2.4.2.1 Establishment of nurseries in Khumbu.......................................................................28 2.4.2.1.1 Tashinga nursery.........................................................................................................29 2.4.2.1.2 Phurte nursery.............................................................................................................30 2.4.2.1.3 Phorste nursery........................................................................................................31 2.4.2.2 Establishment of plantation plots in Khumbu............................................................32 2.4.2.3 Maintenance and management of plantation sites..................................................34 2.4.2.4 Measurement of forest growth and influences in Khumbu.....................................36 2.4.3 SNPFP hand-over...............................................................................................................37 2.4.3.1 Reasons for hand-over...................................................................................................37 2.4.3.2 Publication of high altitude forestry manual..............................................................38 2.4.3.3 Hand-over decision........................................................................................................38 2.4.3.4 Hand-over event.............................................................................................................39 2.4.3.5 Planning for future management.................................................................................39 2.5 Foreign aid and its effectiveness......................................................................................................41 2.5.1 What is foreign aid?.................................................................................................41 2.5.2 Effectiveness of foreign aid..............................................................................................42 2.5.3 Ineffectiveness of foreign aid..........................................................................................42 2.5.4 Foreign aid and development in the context of Nepal................................................43 2.5.5 The Everest region, development, and foreign aid.......................................................44 2.6 Environmental aid and its effectiveness..........................................................................................44 2.7 NGOs and development...............................................................................................................45 2.7.1 NGOs, INGOs, and development in Nepal....................................................................................46 2.7.2 INGOs and NGOs in Khumbu..........................................................................................................46 2.8 Chapter Summary...............................................................................................................................48 3. RESEARCH DESIGN AND METHODS...................................................................................................................49 3.1 Introduction.........................................................................................................................................49 3.2 Qualitative research approach..........................................................................................................49 vi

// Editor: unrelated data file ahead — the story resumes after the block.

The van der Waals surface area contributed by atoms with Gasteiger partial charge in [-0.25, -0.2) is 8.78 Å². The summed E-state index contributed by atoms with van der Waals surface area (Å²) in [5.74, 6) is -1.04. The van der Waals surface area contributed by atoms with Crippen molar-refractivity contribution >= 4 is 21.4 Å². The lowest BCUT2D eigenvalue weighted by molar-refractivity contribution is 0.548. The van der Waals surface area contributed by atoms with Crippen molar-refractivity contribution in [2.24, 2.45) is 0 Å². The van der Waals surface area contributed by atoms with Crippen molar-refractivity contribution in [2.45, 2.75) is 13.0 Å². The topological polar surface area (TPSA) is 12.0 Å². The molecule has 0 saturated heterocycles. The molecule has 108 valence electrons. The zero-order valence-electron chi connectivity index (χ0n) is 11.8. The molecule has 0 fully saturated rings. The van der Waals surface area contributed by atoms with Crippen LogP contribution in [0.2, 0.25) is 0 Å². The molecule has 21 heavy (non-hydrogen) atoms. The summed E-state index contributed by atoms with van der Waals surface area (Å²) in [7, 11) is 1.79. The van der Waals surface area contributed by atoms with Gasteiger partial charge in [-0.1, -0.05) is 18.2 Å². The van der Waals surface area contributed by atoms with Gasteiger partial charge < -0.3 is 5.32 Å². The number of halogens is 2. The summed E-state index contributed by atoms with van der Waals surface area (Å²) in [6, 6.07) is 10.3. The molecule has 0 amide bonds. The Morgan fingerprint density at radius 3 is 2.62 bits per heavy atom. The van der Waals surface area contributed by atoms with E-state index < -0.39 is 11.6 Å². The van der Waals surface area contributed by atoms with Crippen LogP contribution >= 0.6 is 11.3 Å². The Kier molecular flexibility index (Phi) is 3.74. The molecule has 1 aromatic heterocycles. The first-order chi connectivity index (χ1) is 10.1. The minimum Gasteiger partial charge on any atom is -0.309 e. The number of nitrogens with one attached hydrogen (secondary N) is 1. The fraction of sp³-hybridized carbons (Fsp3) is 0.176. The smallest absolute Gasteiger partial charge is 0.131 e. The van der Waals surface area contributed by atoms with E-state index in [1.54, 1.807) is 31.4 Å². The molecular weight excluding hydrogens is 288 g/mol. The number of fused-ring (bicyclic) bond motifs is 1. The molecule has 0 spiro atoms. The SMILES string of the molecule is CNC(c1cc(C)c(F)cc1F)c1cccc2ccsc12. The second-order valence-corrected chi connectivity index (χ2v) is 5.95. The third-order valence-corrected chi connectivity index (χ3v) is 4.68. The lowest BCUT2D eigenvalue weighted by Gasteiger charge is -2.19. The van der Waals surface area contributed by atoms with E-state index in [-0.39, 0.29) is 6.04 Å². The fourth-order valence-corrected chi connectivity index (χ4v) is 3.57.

3.3 Data collection procedures...............................................................................................................50 3.3.1 Secondary data..................................................................................................................50 3.3.2 Participant observation....................................................................................................51 3.3.3 Semi-structured interviews.............................................................................................51 3.3.3.1 Stakeholders..................................................................................................................52 3.3.3.2 Sample sites and key informants (KIs) sampling........................................................53 3.3.3.3 Interviews and interview procedures..........................................................................53 3.3.4 Informal conversations and interviews..........................................................................55 3.4 Data analysis..........................................................................................................................56 3.5 Reliability and validity of data.............................................................................................59 4. RESULTS................................................................................................................................................................61 4.1 Analysis of key informants interviews.............................................................................................61 4.1.1 Participant profile: key informants (semi-structured interviews)..............................61 4.1.1.1 General characteristics..................................................................................................61 4.1.1.2 Sociodemographic characteristics...............................................................................62 4.1.1.2.1 Gender.........................................................................................................................62 4.1.1.2.2 Caste.............................................................................................................................63 4.1.1.2.3 Age................................................................................................................................64 4.1.1.2.4 Education.....................................................................................................................65 4.1.2 Stakeholders' understanding of SNPFP.........................................................................65 4.1.2.1 Understanding about the source of funding..............................................................65 4.1.2.2 Attitude towards SNPFP................................................................................................67 4.1.3 Stakeholders' perceptions on the performance of SNPFP...........................................69 4.1.3.1 Strength of SNPFP..........................................................................................................70 4.1.3.2 Weakness of SNPFP.......................................................................................................71 4.1.4 Stakeholders' perceptions on the impacts of SNPFP....................................................74 4.1.4.1 Environmental impacts..................................................................................................75 4.1.4.2 Economic impacts..........................................................................................................77 vii